Bandstands are features still found in many of our parks, open spaces, squares and seaside towns. A reminder of outdoor music and theatre in the Victorian era, they have varying designs with some looking like Moorish temples, Chinese pavilions or rustic cottages. Many bandstands were demolished in the 1980s and 1990s after years of neglect. The turning point for the renaissance of bandstands was with the launch of the Heritage Lottery Fund in 1997 which began investing in public parks and gardens, including the renovation of bandstands.
History of Bandstands in the United Kingdom
Bandstands were originally called band houses. The first recorded domed band house was built in 1861 at the Royal Horticultural Society’s gardens in South Kensington. This was at a time when public parks were being opened so the community could benefit from outdoor leisure activities. Bandstands were built as a focal point as music was seen as good entertainment and with their raised platforms and cast iron decoration, were a draw for the crowds. By the end of the nineteenth century, it was usual to see a traditional octagonal bandstand in nearly every seaside resort and public park.
The idea for bandstands came from the pleasure gardens that were popular among the rich and fashionable in the seventeenth and eighteenth centuries. These gardens combined music, acts and fireworks with music pavilions, which hosted promenade concerts, so called because the audience could take a stroll as they listened to the music. It was from these musical events that the bandstand evolved with local performers giving recitals watched sometimes by several thousand people.
By the 1950s, the popularity of bandstand concerts plummeted. With the growth of cinema, radio and television as forms of entertainment, bandstands were abandoned and many became neglected. In Leeds, only one out of its 18 bandstands remained and the number in London was half what it was pre-war.
A series of free bandstand concerts by big names in the 1960s like David Bowie, Fleetwood Mac and Pink Floyd attempted to revive bandstand concerts, but by 2001 more than half of the bandstands in historic parks across the country were out of use. However, Heritage Lottery Funding has seen more than one hundred bandstands restored to former glory and offering music, not just brass bands, but rock, opera, street theatre and drama.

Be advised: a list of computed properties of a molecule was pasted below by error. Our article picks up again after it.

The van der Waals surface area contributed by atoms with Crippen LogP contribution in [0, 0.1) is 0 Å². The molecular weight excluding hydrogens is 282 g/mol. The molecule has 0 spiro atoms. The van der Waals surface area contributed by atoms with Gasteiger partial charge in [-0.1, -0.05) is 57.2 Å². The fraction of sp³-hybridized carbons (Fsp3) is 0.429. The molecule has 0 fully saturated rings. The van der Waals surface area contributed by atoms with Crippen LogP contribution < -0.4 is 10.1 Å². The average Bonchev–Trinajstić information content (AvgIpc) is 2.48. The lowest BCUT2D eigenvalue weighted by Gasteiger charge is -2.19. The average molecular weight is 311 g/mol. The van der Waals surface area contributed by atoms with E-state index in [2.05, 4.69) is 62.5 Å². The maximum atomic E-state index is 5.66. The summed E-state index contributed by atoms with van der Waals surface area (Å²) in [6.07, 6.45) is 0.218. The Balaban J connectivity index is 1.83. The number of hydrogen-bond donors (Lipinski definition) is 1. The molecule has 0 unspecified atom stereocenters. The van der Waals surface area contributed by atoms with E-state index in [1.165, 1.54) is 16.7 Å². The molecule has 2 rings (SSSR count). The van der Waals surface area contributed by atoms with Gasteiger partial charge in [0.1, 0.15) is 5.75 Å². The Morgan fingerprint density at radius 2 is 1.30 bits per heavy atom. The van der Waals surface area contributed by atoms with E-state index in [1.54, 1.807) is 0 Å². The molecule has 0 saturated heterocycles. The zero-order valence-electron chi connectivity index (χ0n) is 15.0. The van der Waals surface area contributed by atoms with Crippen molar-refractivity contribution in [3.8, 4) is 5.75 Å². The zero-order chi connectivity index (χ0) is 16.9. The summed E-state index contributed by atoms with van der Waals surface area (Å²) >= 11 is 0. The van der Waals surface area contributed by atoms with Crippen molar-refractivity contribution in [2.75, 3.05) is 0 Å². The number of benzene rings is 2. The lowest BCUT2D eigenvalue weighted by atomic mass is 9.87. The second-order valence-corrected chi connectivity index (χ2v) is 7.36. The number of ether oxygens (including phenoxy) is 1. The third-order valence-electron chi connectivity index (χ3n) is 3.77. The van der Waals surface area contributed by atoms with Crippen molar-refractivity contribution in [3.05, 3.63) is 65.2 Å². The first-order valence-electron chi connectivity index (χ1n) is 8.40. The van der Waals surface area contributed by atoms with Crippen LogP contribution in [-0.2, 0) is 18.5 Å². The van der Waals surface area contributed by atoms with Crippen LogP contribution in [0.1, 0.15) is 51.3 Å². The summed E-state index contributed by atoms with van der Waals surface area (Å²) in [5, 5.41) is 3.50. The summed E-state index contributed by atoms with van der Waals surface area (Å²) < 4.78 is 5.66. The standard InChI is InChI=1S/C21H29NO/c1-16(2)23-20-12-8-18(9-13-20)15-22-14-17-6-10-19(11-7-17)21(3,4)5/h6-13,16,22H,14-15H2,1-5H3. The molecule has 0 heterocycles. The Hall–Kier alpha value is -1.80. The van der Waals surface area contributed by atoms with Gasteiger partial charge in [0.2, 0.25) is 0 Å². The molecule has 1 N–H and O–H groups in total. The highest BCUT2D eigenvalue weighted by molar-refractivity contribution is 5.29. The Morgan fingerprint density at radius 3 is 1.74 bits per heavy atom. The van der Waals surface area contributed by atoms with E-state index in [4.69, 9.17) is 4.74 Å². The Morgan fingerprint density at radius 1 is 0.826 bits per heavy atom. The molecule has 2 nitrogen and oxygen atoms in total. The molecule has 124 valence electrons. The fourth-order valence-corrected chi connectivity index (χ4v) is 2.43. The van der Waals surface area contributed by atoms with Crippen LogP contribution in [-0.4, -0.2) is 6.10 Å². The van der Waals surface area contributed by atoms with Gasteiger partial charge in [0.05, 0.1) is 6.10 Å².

The Bandstand Marathon History
The Bandstand Marathon helped support the return of bandstands as places to play and hear music. By 2008, many bandstands had been restored by a small number of conservation specialists using foundry archives to recreate the ornate designs previously lost.
The first Bandstand Marathon first took place on 26-28 September 2008 as part of the Open Weekend of the Cultural Olympian, founded on the principle of Pierre de Coubertin, the founder of the modern Olympic movement, that the movement would link sport, culture and education. Over the next four years the Cultural Olympian included hundreds of events showcasing Britain’s arts and culture in the run-up to the 2012 games, being a key factor in London winning the bid to host the Olympics. All of the projects involved in the Cultural Olympiad were committed to highlight the UK’s international character and outlook, including diversity and the promise to make the games accessible to all. The Cultural Olympiad also coordinated the opening and closing ceremonies at the games.
The Bandstand Marathon were concerts taking place at the same time on the same day across the country in towns, villages and cities. It was the broadest nationwide community-based event in the United Kingdom. In 2008 the event was piloted in the South-West where 50 concerts took place from Cheltenham to Penzance and Bournemouth to Guernsey.
In 2009 the project expanded to the rest of the country and there were 120 concerts. The concerts generally involved traditional brass, silver and concert band, though all other music ensembles were able to take part including rock bands and African drummers.
As well as promoting musical talent and inspiring potential talent, the event was also a celebration of the town and park bandstand, bringing the community together though music from all cultures, not just England’s past.
The 2010 event launched around 70 concerts, a reduction due to the harsh economic climate in the UK at the time, but still stretching from Penzance and Guernsey in the south all the way north to Darlington and Blythe.
In 2011 more than 100 venues were again involved and for 2012, the year of the Olympics, 230 events took place, with Coldplay’s hit Viva La Vida played by all bands at 14:00 across the whole of the UK, played on bag pipes in Musselburgh, ukuleles in Stourbridge and many others.
The Bandstand Marathon ended with the closing of the 2012 London Olympic Games, but is looking to begin again…